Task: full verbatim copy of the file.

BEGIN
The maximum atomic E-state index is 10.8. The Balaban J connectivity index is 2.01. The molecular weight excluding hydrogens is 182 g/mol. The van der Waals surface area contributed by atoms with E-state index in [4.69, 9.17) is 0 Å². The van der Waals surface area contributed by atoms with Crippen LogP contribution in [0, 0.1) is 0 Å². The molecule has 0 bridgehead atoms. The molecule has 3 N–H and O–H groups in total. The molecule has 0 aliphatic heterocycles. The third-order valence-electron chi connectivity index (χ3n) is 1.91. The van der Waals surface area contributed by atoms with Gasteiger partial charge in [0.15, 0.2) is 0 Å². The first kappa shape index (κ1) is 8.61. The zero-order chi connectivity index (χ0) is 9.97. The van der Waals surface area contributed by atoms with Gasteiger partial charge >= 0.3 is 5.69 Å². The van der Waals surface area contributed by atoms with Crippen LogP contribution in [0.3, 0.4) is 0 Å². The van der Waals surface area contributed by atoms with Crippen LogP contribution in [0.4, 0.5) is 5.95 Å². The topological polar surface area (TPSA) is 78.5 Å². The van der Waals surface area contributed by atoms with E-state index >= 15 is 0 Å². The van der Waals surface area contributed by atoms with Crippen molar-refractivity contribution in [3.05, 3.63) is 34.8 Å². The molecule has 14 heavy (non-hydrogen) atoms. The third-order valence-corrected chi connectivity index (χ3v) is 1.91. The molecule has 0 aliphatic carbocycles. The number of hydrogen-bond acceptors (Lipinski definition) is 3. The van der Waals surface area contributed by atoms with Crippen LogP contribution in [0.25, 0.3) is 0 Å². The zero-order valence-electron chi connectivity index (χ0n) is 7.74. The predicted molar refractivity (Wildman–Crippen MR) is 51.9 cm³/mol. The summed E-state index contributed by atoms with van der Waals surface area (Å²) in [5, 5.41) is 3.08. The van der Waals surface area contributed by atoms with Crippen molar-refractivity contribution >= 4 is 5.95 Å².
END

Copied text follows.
The maximum atomic E-state index is 10.8. The Balaban J connectivity index is 2.01. The molecular weight excluding hydrogens is 182 g/mol. The van der Waals surface area contributed by atoms with E-state index in [4.69, 9.17) is 0 Å². The van der Waals surface area contributed by atoms with Crippen LogP contribution in [0, 0.1) is 0 Å². The molecule has 0 bridgehead atoms. The molecule has 3 N–H and O–H groups in total. The molecule has 0 aliphatic heterocycles. The third-order valence-electron chi connectivity index (χ3n) is 1.91. The van der Waals surface area contributed by atoms with Gasteiger partial charge in [0.15, 0.2) is 0 Å². The first kappa shape index (κ1) is 8.61. The zero-order chi connectivity index (χ0) is 9.97. The van der Waals surface area contributed by atoms with Gasteiger partial charge >= 0.3 is 5.69 Å². The van der Waals surface area contributed by atoms with Crippen LogP contribution in [0.3, 0.4) is 0 Å². The van der Waals surface area contributed by atoms with Crippen LogP contribution in [0.4, 0.5) is 5.95 Å². The topological polar surface area (TPSA) is 78.5 Å². The van der Waals surface area contributed by atoms with E-state index >= 15 is 0 Å². The van der Waals surface area contributed by atoms with Crippen molar-refractivity contribution in [3.05, 3.63) is 34.8 Å². The molecule has 14 heavy (non-hydrogen) atoms. The third-order valence-corrected chi connectivity index (χ3v) is 1.91. The molecule has 0 aliphatic carbocycles. The number of hydrogen-bond acceptors (Lipinski definition) is 3. The van der Waals surface area contributed by atoms with Crippen LogP contribution in [0.25, 0.3) is 0 Å². The zero-order valence-electron chi connectivity index (χ0n) is 7.74. The predicted molar refractivity (Wildman–Crippen MR) is 51.9 cm³/mol. The summed E-state index contributed by atoms with van der Waals surface area (Å²) in [5, 5.41) is 3.08. The van der Waals surface area contributed by atoms with Crippen molar-refractivity contribution >= 4 is 5.95 Å².